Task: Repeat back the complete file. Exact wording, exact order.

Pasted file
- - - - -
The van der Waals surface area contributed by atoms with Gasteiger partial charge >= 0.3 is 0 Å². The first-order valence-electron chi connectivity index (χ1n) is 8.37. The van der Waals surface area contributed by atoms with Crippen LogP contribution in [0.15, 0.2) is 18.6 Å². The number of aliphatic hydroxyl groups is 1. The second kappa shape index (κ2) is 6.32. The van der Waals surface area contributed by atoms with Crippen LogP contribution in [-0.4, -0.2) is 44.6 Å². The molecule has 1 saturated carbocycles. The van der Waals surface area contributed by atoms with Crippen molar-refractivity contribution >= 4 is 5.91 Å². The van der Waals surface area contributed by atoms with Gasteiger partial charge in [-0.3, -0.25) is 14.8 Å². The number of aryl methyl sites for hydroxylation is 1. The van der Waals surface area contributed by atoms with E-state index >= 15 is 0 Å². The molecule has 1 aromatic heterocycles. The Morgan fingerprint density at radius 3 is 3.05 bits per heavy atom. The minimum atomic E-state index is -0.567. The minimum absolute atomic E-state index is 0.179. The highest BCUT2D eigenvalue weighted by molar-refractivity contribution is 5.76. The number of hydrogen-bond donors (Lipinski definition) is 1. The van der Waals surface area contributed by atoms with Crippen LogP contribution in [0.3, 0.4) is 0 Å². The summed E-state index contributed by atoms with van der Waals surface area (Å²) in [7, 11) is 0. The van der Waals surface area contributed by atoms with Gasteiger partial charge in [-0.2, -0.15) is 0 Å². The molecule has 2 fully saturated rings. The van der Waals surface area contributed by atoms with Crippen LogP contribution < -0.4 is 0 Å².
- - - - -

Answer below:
The van der Waals surface area contributed by atoms with Gasteiger partial charge >= 0.3 is 0 Å². The first-order valence-electron chi connectivity index (χ1n) is 8.37. The van der Waals surface area contributed by atoms with Crippen LogP contribution in [0.15, 0.2) is 18.6 Å². The number of aliphatic hydroxyl groups is 1. The second kappa shape index (κ2) is 6.32. The van der Waals surface area contributed by atoms with Crippen LogP contribution in [-0.4, -0.2) is 44.6 Å². The molecule has 1 saturated carbocycles. The van der Waals surface area contributed by atoms with Crippen molar-refractivity contribution >= 4 is 5.91 Å². The van der Waals surface area contributed by atoms with Gasteiger partial charge in [-0.3, -0.25) is 14.8 Å². The number of aryl methyl sites for hydroxylation is 1. The van der Waals surface area contributed by atoms with E-state index >= 15 is 0 Å². The molecule has 1 aromatic heterocycles. The Morgan fingerprint density at radius 3 is 3.05 bits per heavy atom. The minimum atomic E-state index is -0.567. The minimum absolute atomic E-state index is 0.179. The highest BCUT2D eigenvalue weighted by molar-refractivity contribution is 5.76. The number of hydrogen-bond donors (Lipinski definition) is 1. The van der Waals surface area contributed by atoms with Crippen LogP contribution in [0.3, 0.4) is 0 Å². The summed E-state index contributed by atoms with van der Waals surface area (Å²) in [7, 11) is 0. The van der Waals surface area contributed by atoms with Gasteiger partial charge in [-0.2, -0.15) is 0 Å². The molecule has 2 fully saturated rings. The van der Waals surface area contributed by atoms with Crippen LogP contribution < -0.4 is 0 Å².